Mignonette Sauce for Oysters


A classic accompaniment to raw oysters, mignonette sauce made with shallots, vinegar, and white pepper.

Photography Credit: Elise Bauer

Do you like raw oysters? My brother Matt lives in Point Reyes and has access to wonderful oysters from Tomales Bay.

Lately he’s been bringing a few dozen with him when he comes to visit. The oyster eaters among us gather and have quite the feast when he arrives.

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My favorite accompaniment to fresh, raw oysters is this mignonette—a piquant sauce made with vinegar and shallots that you sprinkle on top of the oyster, much like a squeeze of lemon juice.

It’s a lovely balance to the briny, somewhat creamy oysters.

The recipe comes by way of my French sweetheart, who grew up on oysters in the South of France. This is his cherished mignonette recipe which he makes every time we have a gathering to enjoy oysters.

By the way, according to him, “mignonette” translates roughly into “cute, small, and tasty”, and that’s exactly what this is.

Mignonette Sauce for Oysters Recipe

  • Prep time: 15 minutes
  • Marinating time: 4 hours
  • Yield: Makes about a cup and a half, easily enough for several dozens of oysters.

Make the mignonette at least 4 hours ahead of time, preferably a day or two, which allows for the flavors to blend, and the shallots to mellow.


  • 1/2 cup minced shallots (about 2 1/2 ounces)
  • 1/4 cup white vinegar
  • 1/4 cup clear, unseasoned rice vinegar*
  • 1/8 teaspoon of sugar
  • 1/8 teaspoon of salt
  • 1 1/4 teaspoon of finely crushed white peppercorns (do not use pre-ground or powdered white pepper)

*If using seasoned rice vinegar, omit the sugar and salt



1 Finely mince the shallots: Peel and coarsely chop the shallots. Put them into a food processor and pulse a few times, until the shallots are finely minced, but not mush, with pieces no smaller than the tip of a match.

You can also finely mince by hand if you wish. The advantage of using a food processor is that the food processor bowl captures all of the liquid released by the shallots as they are minced, which will enhance the flavor of the mignonette.

2 Stir in white vinegar, rice vinegar, sugar, salt: Place the minced shallots and any liquid released from them in a non-reactive (glass or pyrex) bowl. Add the white vinegar, rice vinegar, and sugar and salt. Stir with a fork.

Add the freshly crushed white pepper. Stir with a fork.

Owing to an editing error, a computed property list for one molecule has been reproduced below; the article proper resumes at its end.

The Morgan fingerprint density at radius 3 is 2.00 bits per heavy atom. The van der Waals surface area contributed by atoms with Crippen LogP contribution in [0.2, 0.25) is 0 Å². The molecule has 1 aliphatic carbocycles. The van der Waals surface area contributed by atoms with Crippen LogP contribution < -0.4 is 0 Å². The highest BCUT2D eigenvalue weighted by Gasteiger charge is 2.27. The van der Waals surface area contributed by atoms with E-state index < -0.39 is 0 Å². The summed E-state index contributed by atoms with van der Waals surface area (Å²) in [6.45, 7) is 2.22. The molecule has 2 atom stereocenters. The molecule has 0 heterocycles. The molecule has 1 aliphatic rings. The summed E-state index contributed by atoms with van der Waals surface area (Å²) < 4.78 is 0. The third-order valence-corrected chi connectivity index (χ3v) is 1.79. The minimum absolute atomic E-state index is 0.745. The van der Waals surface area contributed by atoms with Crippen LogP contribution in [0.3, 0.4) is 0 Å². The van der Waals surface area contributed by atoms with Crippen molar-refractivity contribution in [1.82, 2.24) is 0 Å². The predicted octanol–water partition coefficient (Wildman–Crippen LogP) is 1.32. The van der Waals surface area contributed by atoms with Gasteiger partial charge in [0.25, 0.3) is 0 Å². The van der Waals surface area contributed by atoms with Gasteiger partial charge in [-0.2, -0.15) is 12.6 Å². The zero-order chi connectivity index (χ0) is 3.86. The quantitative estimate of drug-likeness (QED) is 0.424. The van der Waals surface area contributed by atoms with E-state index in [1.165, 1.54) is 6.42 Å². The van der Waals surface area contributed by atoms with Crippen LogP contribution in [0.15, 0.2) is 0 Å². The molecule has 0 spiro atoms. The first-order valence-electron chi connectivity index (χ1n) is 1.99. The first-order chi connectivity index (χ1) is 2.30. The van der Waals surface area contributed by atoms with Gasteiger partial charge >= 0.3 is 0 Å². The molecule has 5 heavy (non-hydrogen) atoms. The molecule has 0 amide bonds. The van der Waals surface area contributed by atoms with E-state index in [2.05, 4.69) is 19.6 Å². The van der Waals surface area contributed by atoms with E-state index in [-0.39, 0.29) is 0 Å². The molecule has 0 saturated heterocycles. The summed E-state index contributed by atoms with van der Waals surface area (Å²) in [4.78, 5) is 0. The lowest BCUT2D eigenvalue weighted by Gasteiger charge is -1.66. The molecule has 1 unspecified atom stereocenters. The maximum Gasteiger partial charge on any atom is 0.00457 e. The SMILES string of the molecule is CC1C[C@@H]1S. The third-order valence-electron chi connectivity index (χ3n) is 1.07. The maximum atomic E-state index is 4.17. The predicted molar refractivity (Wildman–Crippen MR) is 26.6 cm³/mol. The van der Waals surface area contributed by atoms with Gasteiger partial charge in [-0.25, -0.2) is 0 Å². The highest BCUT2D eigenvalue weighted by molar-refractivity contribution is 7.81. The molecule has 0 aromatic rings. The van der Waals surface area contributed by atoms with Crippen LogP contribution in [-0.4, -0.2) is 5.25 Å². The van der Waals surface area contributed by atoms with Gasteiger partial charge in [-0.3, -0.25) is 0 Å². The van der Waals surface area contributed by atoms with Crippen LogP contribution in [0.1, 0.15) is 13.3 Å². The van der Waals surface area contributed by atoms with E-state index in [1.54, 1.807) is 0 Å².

3 Chill: Cover with plastic wrap and chill in the refrigerator for a minimum of four hours. For best results, store for at least 2 days before using.

The mignonette flavor will be better blended the longer it sits. You may notice that the crushed white peppercorns may sink to the bottom of the bowl as the mignonette rests. If you see this, just give it a little stir.

The mignonette will last up to a month in the refrigerator.

To serve, shuck the oysters. (Here is an excellent video by Serious Eats on How to Shuck an Oyster.) Make sure that the oyster is loose in the shell before serving.

Usually the mignonette sauce is served in a small bowl with a small spoon, alongside the oysters on a platter (or as the French say, "plateau de coquillages"). People can scoop a small amount of the mignonette (1/8 of a teaspoon or so) onto their oyster before eating.

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The Big Oyster: History on the Half Shell - a fascinating book about the history of New York City, from the perspective of the oyster trade. By Mark Kurlansky.

Asian mignonette, with rice vinegar, ginger, shallots, and coriander from Jaden at SteamyKitchen.com

Mignonette granita - a lot like our mignonette, but in shaved ice form, from Umami Girl

Sparkling rosé mignonette from Peter of Kalofagas

Mignonette Sauce for Oysters

Elise Bauer

Elise Bauer is the founder of Simply Recipes. Elise launched Simply Recipes in 2003 as a way to keep track of her family's recipes, and along the way grew it into one of the most popular cooking websites in the world. Elise is dedicated to helping home cooks be successful in the kitchen. Elise is a graduate of Stanford University, and lives in Sacramento, California.

More from Elise

25 Comments / Reviews

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Did you make it? Rate it!

  1. Bill

    Sugar? On a fresh oyster? Really?

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  2. Michael Gareau

    Great!!!I Love it!!!!!!


  3. Di

    Quarantine 2020 has us baking bread and shucking oysters. This is a great recipe. It held up well in the fridge for a month.


  4. Eric Rath

    I have been cooking for 35 years and my parents lived in France for 5 years where I visited many times. Now having lived in the Pacific Northwest for 25 plus and eaten so many oysters beyond count m, I found this recipe to capture that special French accent that they have in their preparation. My only go to now and I am preparing a large batch tonight for the Champagne and Oyster toast at my wedding this weekend in Hood Canal.


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  5. Tyler

    How come you say not to use pre-ground white pepper? I’m making this tonight but I wasn’t able to find whole white peppercorns at my local grocer.

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